Humor: The Wind

We have some pretty strong gusts of wind where we live and we also have a couple of hundred tiny seedlings that we hand planted and are now well over 100 feet tall around our house and yard. Who would have thought that such cute little sticks with roots attached would have grown so big. We have come through pretty much unscathed for the last 30 some years, but a couple of years ago one large branch broke off and landed on the wires going between the pole and the house. It only stretched the wire and once the branch was chopped up, the lines popped back up undamaged. I told hubby, he should really take that tree down - "Naw, it will be fine," he says. Men will never learn to listen to their wives, two years later it cost him cold hard cash - maybe he will listen next time; probably not.

The other day, the whole top of the SAME tree broke off, landed on the line (cutting a few wires - enough to spark) and destroyed our meter box. In the middle of the night a disgruntled power guy (after having already worked 36 hours in the pouring rain and gale-like winds) stopped by and told us he could do nothing until we hired an electrician, had it inspected, and then they would come out and re-connect everything. He pulled out the wires from the pole so that our house would not burn down and left - thank you for that sir. Apparently, the wires fell on our TV cable wire; pulling the connector completely off and so we were without our TV, Internet and phone (we have the super deal package). I know, without power we would not have TV or the Internet anyway, but we would have still had a phone. Immediately, I turned into some crazy woman and began calling (on the cell phone) anyone who could fix the situation. If the cable line was connected, I would at least have a phone because I have a spare old phone that does not require electricity to run.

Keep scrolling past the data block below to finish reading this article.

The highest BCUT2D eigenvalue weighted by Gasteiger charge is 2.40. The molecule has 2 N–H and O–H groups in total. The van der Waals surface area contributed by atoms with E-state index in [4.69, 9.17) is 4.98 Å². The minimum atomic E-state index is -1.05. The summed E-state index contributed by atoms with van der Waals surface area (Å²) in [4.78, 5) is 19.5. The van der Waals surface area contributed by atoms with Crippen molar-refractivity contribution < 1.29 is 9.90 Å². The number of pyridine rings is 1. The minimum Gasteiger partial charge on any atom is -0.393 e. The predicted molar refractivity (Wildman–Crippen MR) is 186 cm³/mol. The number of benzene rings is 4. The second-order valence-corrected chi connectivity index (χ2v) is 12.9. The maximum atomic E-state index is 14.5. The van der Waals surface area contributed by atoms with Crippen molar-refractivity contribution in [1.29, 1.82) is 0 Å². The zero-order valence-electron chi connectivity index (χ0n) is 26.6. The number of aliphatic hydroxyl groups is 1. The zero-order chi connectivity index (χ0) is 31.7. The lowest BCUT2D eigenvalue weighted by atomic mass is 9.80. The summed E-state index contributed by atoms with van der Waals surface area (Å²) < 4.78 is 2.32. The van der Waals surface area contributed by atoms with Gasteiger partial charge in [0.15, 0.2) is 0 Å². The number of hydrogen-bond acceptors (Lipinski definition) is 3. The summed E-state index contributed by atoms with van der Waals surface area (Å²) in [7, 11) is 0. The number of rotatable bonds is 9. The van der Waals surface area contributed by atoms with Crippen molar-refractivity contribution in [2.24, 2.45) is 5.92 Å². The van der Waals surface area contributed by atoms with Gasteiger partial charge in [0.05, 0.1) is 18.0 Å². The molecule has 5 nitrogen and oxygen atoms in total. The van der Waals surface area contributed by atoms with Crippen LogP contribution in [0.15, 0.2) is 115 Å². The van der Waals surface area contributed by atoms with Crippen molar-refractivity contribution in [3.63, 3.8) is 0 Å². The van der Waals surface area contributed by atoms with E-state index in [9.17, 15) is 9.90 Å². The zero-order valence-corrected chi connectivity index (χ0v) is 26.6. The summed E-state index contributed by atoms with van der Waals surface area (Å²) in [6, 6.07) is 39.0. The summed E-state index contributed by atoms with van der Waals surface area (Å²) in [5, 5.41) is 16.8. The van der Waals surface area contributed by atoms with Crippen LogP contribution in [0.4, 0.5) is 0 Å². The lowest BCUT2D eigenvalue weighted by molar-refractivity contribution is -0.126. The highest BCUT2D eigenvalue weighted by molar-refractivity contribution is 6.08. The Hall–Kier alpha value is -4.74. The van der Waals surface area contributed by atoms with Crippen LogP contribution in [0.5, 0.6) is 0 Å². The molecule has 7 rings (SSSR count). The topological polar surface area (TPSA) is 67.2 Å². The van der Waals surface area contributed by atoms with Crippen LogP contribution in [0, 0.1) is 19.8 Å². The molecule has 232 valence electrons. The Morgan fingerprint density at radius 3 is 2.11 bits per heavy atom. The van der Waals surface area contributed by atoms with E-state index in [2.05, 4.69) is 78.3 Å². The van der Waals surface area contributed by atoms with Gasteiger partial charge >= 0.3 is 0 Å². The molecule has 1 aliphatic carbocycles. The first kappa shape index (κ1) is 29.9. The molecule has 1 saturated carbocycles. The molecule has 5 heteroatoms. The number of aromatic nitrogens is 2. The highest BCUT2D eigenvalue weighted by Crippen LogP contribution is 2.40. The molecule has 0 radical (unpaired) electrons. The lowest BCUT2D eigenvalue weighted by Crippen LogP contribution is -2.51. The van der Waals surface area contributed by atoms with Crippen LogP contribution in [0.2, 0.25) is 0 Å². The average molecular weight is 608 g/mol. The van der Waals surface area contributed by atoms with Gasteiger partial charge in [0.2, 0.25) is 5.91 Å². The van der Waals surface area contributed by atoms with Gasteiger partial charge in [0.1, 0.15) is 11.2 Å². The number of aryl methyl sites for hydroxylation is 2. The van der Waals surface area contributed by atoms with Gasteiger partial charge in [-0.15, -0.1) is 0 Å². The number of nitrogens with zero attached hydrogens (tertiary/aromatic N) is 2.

I have to admit the electricians and the inspector were "Johnny on the spot" and we had everything ready to go by mid-afternoon. In the meantime, there was another big wind causing many outages and so the power company could not come back and neither could the cable company. It was looking like we would be out of everything for a couple more days. Even though the phone was a priority for the cable company, they just could not get here until maybe after the weekend. Being the erratic person I am, my insides were churning and my hair was standing on end as I paced and thought of climbing the pole myself. That really was not an option for an almost 67-year-old woman with COPD and my kids and husband refused to do it.

The power company finally did spare a truck and of course I am a total wreck by now, so I beg the man if I could ride up the pole in his bucket, push the cable wire into the socket and duct-tape it together. Of course he said no because it was not allowed, but he was very leery of me after that request and kept his eye out as I wandered from wire to wire with my roll of duct tape in my hand. He was thankful for my youngest son who was out cutting the tree up as he kept taking my hand and leading me away from the wires.

He was about halfway through his work, when a stray cable guy came in the driveway, I nearly bowed down to worship at his feet, but restrained myself - mind you I had not slept in over 24 hours by then and was a few notches short of common sense. He put the end on the cable wire and after the power man repaired and hooked everything to do with power back up, the cable guy connected the cable and we were good to go.

I ran right in to my computer to check my mail - 6 emails, and 240 spams, I am back my sweet computer I say as I click "select all" and delete my spam mail, life will go on again - at least until the next wind storm.